England: On April 13, 2016, a BBC report revealed that sleeping bags and tents were offered to female prisoners upon their release from HMP Bronzefield because they had nowhere to live. An inspection of records at the prison found that 103 women were released without a valid address in the six months prior to the November 2015 review. The inspection concluded that only 83.7% of prisoners left the facility with permanent housing plans in 2015, compared with 95.5% who secured accommodations prior to their release in 2014.
Georgia: A Chatham County Sheriff’s deputy is suing healthcare contractor Corizon for negligence after a mentally ill prisoner with untreated psychosis attacked and injured her in a confrontation at the county jail in 2014. Sgt. Wendy Smoot-Lee filed the lawsuit on May 16, 2016 and also seeks damages from Shena Danielle Burton, the prisoner who assaulted her. Smoot-Lee’s complaint alleges that Corizon nurses did not properly medicate Burton even though they “knew, or with exercise of reasonable care, should have known of [Burton’s] psychiatric disorder and propensity for violent/aggressive behavior should she fail to receive her medications.” Smoot-Lee said her scuffle with Burton left her unable to work due to pain from a spinal injury.
Georgia: In August 1968, Robert E. Stackowitz escaped from the infirmary at the Carroll County Prison Work Camp in Carrollton, Georgia while serving a 17-year prison term for robbery by force. His 48 years on the run came to an abrupt end when a lead about his alias led authorities to an address in rural Connecticut, where they arrested Stackowitz without incident on May 9, 2016. According to NBC News, residents of the small town of Sherman knew the escapee as “Bob Gordon” who ran a boat repair business. Stackowitz’s attorney said his client will fight extradition back to Georgia and seek a commutation of sentence.
Illinois: The Cook County Jail was locked down on May 8, 2016 as a result of understaffing due to excessive employee call-outs. Jail detainees were allowed to attend medical appointments and receive visitors, but all recreation and other prisoner programs were cancelled for the day. Cook County Sheriff’s Office spokeswoman Cara Smith said the 3 to 11 p.m. shift was hard hit by call-outs. Of approximately 640 workers scheduled to report for duty that night 133 skipped work, resulting in an absentee rate of almost 21 percent. Jail officials admitted that the Mother’s Day holiday was likely the reason for the mass absences.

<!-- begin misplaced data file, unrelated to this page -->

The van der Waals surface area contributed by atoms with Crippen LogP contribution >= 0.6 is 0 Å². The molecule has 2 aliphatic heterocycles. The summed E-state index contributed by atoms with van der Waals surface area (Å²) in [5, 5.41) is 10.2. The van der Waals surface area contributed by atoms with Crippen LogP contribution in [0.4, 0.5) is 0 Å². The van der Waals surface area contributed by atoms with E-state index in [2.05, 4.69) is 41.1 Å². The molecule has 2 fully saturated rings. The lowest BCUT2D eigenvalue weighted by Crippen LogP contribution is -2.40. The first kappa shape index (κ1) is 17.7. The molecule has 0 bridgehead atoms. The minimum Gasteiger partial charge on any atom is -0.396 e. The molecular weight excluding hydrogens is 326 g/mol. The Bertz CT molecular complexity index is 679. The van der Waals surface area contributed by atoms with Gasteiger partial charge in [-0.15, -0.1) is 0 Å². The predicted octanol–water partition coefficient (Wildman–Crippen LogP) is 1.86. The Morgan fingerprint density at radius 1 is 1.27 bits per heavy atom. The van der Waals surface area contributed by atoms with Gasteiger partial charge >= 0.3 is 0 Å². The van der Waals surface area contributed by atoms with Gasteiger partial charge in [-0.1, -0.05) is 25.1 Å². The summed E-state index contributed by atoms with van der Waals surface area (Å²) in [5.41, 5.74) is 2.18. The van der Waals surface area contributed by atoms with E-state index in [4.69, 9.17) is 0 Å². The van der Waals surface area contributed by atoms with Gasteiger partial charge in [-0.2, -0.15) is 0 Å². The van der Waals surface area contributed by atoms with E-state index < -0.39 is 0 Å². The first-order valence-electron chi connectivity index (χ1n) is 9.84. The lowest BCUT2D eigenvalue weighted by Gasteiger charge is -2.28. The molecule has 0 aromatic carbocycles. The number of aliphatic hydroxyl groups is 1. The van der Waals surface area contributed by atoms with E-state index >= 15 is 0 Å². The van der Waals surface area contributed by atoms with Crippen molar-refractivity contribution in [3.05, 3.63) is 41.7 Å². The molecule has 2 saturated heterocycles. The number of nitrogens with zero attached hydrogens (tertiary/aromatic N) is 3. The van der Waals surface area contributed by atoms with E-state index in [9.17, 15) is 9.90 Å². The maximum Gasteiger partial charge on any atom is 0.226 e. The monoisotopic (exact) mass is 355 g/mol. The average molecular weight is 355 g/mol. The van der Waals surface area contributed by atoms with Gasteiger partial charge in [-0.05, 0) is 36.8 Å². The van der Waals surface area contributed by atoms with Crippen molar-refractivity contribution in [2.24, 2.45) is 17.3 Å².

Indiana: Clark County jail guard Dalton Warfield, 25, was sentenced to a year of home confinement and three years’ probation on April 6, 2016 after pleading guilty the previous month to one count of sexual misconduct by a service provider. He admitted to having sex with a prisoner who had been his high school classmate. Warfield is married, and he and his wife were expecting their second child at the time. He had worked at the jail for about four months.
Iran: Ayatollah Seyyed Ali Khamenei, known as the Leader of the Islamic Revolution, commuted the prison sentences of hundreds of convicted criminals and pardoned hundreds more on May 23, 2016. The mass sentence reductions for prisoners convicted by the Judicial Organization of the Armed Forces came in response to a letter from Iran’s Judiciary Chief Ayatollah Sadeq Amoli Larijani, who called for amnesty on the occasion of the birthday of a religious figure and the anniversary of the liberation of the city of Khorramshahr. The sentence commutations resulted in the release of 669 prisoners.
Louisiana: On April 8, 2016, The Advocate reported that three people had been charged in an unsuccessful conspiracy to smuggle synthetic marijuana into the Dixon Correctional Institute in Jackson. April Lemon, a guard at Dixon at the time, conspired with former prison employee Lashonda Lee to bring 91 grams of spice into the facility in a container of red beans and rice. Prisoner Tyrone Stevens was also charged for his role in the scheme. The East Feliciana Parish Sheriff’s office uncovered the plot following an investigation into Stevens’ emails and phone calls to and from Lee.
Michigan: A lawsuit filed on April 11, 2016 claimed that Chippewa Correctional Facility prisoner Jeffrey Glen Spates experienced months of pain and suffered damage severe enough to require dental surgery after biting into three rocks inside a taco served by prison food contractor Aramark in May 2014. The company refused to comment on the lawsuit, which seeks $35,000 for medical bills and damages. As previously reported in PLN, Aramark has been the subject of multiple incidents of scandal and controversy, and was replaced by another food contractor in Michigan prisons in 2015. [See: PLN, Dec. 2015, p.1].